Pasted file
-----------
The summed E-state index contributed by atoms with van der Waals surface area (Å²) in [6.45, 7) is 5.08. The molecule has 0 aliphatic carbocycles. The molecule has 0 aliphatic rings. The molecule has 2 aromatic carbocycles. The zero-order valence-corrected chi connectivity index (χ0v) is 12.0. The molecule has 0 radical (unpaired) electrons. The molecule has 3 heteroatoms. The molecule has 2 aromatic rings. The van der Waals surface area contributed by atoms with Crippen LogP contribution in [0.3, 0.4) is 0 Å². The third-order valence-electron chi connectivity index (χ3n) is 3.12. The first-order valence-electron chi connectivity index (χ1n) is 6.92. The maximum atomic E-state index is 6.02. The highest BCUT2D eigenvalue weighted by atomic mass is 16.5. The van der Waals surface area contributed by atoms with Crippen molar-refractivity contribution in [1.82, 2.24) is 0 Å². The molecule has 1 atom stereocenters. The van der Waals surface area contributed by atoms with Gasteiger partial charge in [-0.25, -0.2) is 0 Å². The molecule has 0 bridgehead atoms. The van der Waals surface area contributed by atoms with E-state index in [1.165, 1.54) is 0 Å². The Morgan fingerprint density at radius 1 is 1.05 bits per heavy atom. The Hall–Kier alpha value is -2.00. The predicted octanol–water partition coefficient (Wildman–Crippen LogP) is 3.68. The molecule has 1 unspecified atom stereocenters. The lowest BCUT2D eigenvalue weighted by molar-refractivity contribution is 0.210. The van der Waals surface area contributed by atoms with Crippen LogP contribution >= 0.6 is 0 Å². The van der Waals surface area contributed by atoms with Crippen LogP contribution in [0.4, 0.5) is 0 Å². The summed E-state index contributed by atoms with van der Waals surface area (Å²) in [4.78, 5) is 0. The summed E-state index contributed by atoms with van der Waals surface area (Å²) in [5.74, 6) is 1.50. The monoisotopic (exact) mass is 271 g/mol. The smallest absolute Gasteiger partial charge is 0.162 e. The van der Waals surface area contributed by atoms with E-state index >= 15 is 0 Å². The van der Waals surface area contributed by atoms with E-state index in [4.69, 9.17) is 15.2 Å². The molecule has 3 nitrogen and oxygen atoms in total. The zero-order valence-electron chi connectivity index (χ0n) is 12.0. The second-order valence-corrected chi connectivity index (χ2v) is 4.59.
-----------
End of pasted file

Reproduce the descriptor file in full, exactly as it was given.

The summed E-state index contributed by atoms with van der Waals surface area (Å²) in [6.45, 7) is 5.08. The molecule has 0 aliphatic carbocycles. The molecule has 0 aliphatic rings. The molecule has 2 aromatic carbocycles. The zero-order valence-corrected chi connectivity index (χ0v) is 12.0. The molecule has 0 radical (unpaired) electrons. The molecule has 3 heteroatoms. The molecule has 2 aromatic rings. The van der Waals surface area contributed by atoms with Crippen LogP contribution in [0.3, 0.4) is 0 Å². The third-order valence-electron chi connectivity index (χ3n) is 3.12. The first-order valence-electron chi connectivity index (χ1n) is 6.92. The maximum atomic E-state index is 6.02. The highest BCUT2D eigenvalue weighted by atomic mass is 16.5. The van der Waals surface area contributed by atoms with Crippen molar-refractivity contribution in [1.82, 2.24) is 0 Å². The molecule has 1 atom stereocenters. The van der Waals surface area contributed by atoms with Gasteiger partial charge in [-0.25, -0.2) is 0 Å². The molecule has 0 bridgehead atoms. The van der Waals surface area contributed by atoms with E-state index in [1.165, 1.54) is 0 Å². The Morgan fingerprint density at radius 1 is 1.05 bits per heavy atom. The Hall–Kier alpha value is -2.00. The predicted octanol–water partition coefficient (Wildman–Crippen LogP) is 3.68. The molecule has 1 unspecified atom stereocenters. The lowest BCUT2D eigenvalue weighted by molar-refractivity contribution is 0.210. The van der Waals surface area contributed by atoms with Crippen LogP contribution >= 0.6 is 0 Å². The van der Waals surface area contributed by atoms with Crippen LogP contribution in [0.4, 0.5) is 0 Å². The summed E-state index contributed by atoms with van der Waals surface area (Å²) in [4.78, 5) is 0. The summed E-state index contributed by atoms with van der Waals surface area (Å²) in [5.74, 6) is 1.50. The monoisotopic (exact) mass is 271 g/mol. The smallest absolute Gasteiger partial charge is 0.162 e. The van der Waals surface area contributed by atoms with E-state index >= 15 is 0 Å². The van der Waals surface area contributed by atoms with E-state index in [4.69, 9.17) is 15.2 Å². The molecule has 3 nitrogen and oxygen atoms in total. The zero-order valence-electron chi connectivity index (χ0n) is 12.0. The second-order valence-corrected chi connectivity index (χ2v) is 4.59.